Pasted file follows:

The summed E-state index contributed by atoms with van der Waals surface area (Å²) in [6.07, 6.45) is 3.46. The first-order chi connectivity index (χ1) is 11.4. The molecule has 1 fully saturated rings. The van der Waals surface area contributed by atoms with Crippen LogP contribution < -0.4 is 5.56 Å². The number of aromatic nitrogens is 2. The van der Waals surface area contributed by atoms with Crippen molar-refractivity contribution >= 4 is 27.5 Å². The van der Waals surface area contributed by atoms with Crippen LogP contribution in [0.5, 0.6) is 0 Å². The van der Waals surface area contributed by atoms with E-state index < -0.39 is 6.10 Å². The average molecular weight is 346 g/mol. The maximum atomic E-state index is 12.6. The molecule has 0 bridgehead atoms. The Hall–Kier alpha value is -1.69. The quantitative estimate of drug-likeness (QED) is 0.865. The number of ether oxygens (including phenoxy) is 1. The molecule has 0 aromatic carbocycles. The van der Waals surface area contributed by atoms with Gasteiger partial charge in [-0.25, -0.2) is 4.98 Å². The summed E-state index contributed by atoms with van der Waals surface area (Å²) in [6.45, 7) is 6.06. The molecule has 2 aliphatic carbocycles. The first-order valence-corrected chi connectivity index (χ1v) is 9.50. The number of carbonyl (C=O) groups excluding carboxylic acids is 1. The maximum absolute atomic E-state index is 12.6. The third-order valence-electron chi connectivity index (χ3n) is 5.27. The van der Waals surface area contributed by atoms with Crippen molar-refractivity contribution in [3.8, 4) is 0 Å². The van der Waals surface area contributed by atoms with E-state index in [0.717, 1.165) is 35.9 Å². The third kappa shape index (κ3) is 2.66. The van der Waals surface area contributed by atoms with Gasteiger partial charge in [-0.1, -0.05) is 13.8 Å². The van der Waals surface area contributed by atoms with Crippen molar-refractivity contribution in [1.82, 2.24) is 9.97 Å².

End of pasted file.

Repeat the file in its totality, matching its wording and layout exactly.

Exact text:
The summed E-state index contributed by atoms with van der Waals surface area (Å²) in [6.07, 6.45) is 3.46. The first-order chi connectivity index (χ1) is 11.4. The molecule has 1 fully saturated rings. The van der Waals surface area contributed by atoms with Crippen LogP contribution < -0.4 is 5.56 Å². The number of aromatic nitrogens is 2. The van der Waals surface area contributed by atoms with Crippen molar-refractivity contribution >= 4 is 27.5 Å². The van der Waals surface area contributed by atoms with Crippen LogP contribution in [0.5, 0.6) is 0 Å². The van der Waals surface area contributed by atoms with E-state index < -0.39 is 6.10 Å². The average molecular weight is 346 g/mol. The maximum atomic E-state index is 12.6. The molecule has 0 bridgehead atoms. The Hall–Kier alpha value is -1.69. The quantitative estimate of drug-likeness (QED) is 0.865. The number of ether oxygens (including phenoxy) is 1. The molecule has 0 aromatic carbocycles. The van der Waals surface area contributed by atoms with Gasteiger partial charge in [-0.25, -0.2) is 4.98 Å². The summed E-state index contributed by atoms with van der Waals surface area (Å²) in [6.45, 7) is 6.06. The molecule has 2 aliphatic carbocycles. The first-order valence-corrected chi connectivity index (χ1v) is 9.50. The number of carbonyl (C=O) groups excluding carboxylic acids is 1. The maximum absolute atomic E-state index is 12.6. The third-order valence-electron chi connectivity index (χ3n) is 5.27. The van der Waals surface area contributed by atoms with Crippen molar-refractivity contribution in [3.8, 4) is 0 Å². The van der Waals surface area contributed by atoms with E-state index in [0.717, 1.165) is 35.9 Å². The third kappa shape index (κ3) is 2.66. The van der Waals surface area contributed by atoms with Gasteiger partial charge in [-0.1, -0.05) is 13.8 Å². The van der Waals surface area contributed by atoms with Crippen molar-refractivity contribution in [1.82, 2.24) is 9.97 Å².